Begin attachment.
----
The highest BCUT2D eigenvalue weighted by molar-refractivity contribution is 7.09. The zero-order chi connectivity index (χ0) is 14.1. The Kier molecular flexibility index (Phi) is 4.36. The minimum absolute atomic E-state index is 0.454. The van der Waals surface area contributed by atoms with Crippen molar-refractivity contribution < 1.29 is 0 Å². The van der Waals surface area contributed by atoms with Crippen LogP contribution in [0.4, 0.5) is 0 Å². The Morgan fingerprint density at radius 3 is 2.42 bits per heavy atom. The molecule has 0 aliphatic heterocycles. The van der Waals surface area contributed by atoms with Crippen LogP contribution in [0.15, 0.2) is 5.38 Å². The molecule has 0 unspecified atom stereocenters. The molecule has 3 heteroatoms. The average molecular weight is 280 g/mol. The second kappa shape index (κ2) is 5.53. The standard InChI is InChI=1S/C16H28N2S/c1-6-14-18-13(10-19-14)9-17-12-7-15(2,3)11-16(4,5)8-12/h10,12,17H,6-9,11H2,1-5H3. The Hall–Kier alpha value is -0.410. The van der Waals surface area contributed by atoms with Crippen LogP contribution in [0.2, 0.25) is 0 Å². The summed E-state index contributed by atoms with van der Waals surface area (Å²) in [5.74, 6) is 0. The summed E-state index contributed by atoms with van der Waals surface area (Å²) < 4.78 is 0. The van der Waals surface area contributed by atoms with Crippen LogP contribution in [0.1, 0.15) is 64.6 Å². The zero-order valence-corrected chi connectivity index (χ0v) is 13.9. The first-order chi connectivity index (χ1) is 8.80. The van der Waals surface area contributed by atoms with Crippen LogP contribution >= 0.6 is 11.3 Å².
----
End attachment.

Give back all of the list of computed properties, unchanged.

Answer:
The highest BCUT2D eigenvalue weighted by molar-refractivity contribution is 7.09. The zero-order chi connectivity index (χ0) is 14.1. The Kier molecular flexibility index (Phi) is 4.36. The minimum absolute atomic E-state index is 0.454. The van der Waals surface area contributed by atoms with Crippen molar-refractivity contribution < 1.29 is 0 Å². The van der Waals surface area contributed by atoms with Crippen LogP contribution in [0.4, 0.5) is 0 Å². The Morgan fingerprint density at radius 3 is 2.42 bits per heavy atom. The molecule has 0 aliphatic heterocycles. The van der Waals surface area contributed by atoms with Crippen LogP contribution in [0.15, 0.2) is 5.38 Å². The molecule has 0 unspecified atom stereocenters. The molecule has 3 heteroatoms. The average molecular weight is 280 g/mol. The second kappa shape index (κ2) is 5.53. The standard InChI is InChI=1S/C16H28N2S/c1-6-14-18-13(10-19-14)9-17-12-7-15(2,3)11-16(4,5)8-12/h10,12,17H,6-9,11H2,1-5H3. The Hall–Kier alpha value is -0.410. The van der Waals surface area contributed by atoms with Crippen LogP contribution in [0.2, 0.25) is 0 Å². The summed E-state index contributed by atoms with van der Waals surface area (Å²) in [5.74, 6) is 0. The summed E-state index contributed by atoms with van der Waals surface area (Å²) < 4.78 is 0. The van der Waals surface area contributed by atoms with Crippen LogP contribution in [0.1, 0.15) is 64.6 Å². The zero-order valence-corrected chi connectivity index (χ0v) is 13.9. The first-order chi connectivity index (χ1) is 8.80. The van der Waals surface area contributed by atoms with Crippen LogP contribution >= 0.6 is 11.3 Å².